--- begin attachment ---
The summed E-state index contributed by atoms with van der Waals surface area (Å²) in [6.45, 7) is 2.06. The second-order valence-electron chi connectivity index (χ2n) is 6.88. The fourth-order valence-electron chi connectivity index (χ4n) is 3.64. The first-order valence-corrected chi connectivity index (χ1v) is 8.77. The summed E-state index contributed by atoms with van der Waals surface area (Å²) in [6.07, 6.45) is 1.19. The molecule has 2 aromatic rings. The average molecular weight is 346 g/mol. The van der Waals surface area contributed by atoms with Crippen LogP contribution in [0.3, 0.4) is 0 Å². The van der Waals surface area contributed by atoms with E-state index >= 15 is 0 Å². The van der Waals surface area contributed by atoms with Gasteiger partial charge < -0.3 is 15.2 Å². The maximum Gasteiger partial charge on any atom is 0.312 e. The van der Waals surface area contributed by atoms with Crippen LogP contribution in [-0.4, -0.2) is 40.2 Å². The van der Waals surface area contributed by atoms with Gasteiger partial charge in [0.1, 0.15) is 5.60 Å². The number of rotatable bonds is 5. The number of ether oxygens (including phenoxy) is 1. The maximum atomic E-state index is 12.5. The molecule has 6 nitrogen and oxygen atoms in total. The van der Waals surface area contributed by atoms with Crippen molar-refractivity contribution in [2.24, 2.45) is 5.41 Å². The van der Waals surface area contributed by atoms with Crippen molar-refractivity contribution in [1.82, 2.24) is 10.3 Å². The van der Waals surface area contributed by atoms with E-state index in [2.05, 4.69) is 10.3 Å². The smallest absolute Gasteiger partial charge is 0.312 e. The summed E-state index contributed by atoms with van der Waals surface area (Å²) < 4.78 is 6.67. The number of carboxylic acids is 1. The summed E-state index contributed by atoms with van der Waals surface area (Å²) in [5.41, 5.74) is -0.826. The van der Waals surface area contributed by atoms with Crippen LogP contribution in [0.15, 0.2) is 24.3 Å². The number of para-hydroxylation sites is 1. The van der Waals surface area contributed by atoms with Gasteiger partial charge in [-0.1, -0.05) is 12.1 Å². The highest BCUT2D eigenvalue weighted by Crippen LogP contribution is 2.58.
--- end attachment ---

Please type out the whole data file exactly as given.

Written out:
The summed E-state index contributed by atoms with van der Waals surface area (Å²) in [6.45, 7) is 2.06. The second-order valence-electron chi connectivity index (χ2n) is 6.88. The fourth-order valence-electron chi connectivity index (χ4n) is 3.64. The first-order valence-corrected chi connectivity index (χ1v) is 8.77. The summed E-state index contributed by atoms with van der Waals surface area (Å²) in [6.07, 6.45) is 1.19. The molecule has 2 aromatic rings. The average molecular weight is 346 g/mol. The van der Waals surface area contributed by atoms with Crippen LogP contribution in [0.3, 0.4) is 0 Å². The van der Waals surface area contributed by atoms with E-state index >= 15 is 0 Å². The van der Waals surface area contributed by atoms with Gasteiger partial charge < -0.3 is 15.2 Å². The maximum Gasteiger partial charge on any atom is 0.312 e. The van der Waals surface area contributed by atoms with Crippen LogP contribution in [-0.4, -0.2) is 40.2 Å². The van der Waals surface area contributed by atoms with Gasteiger partial charge in [0.1, 0.15) is 5.60 Å². The number of rotatable bonds is 5. The number of ether oxygens (including phenoxy) is 1. The maximum atomic E-state index is 12.5. The molecule has 6 nitrogen and oxygen atoms in total. The van der Waals surface area contributed by atoms with Crippen molar-refractivity contribution in [2.24, 2.45) is 5.41 Å². The van der Waals surface area contributed by atoms with Crippen molar-refractivity contribution in [1.82, 2.24) is 10.3 Å². The van der Waals surface area contributed by atoms with E-state index in [2.05, 4.69) is 10.3 Å². The smallest absolute Gasteiger partial charge is 0.312 e. The summed E-state index contributed by atoms with van der Waals surface area (Å²) < 4.78 is 6.67. The number of carboxylic acids is 1. The summed E-state index contributed by atoms with van der Waals surface area (Å²) in [5.41, 5.74) is -0.826. The van der Waals surface area contributed by atoms with Crippen LogP contribution in [0.15, 0.2) is 24.3 Å². The number of para-hydroxylation sites is 1. The van der Waals surface area contributed by atoms with Gasteiger partial charge in [-0.1, -0.05) is 12.1 Å². The highest BCUT2D eigenvalue weighted by Crippen LogP contribution is 2.58.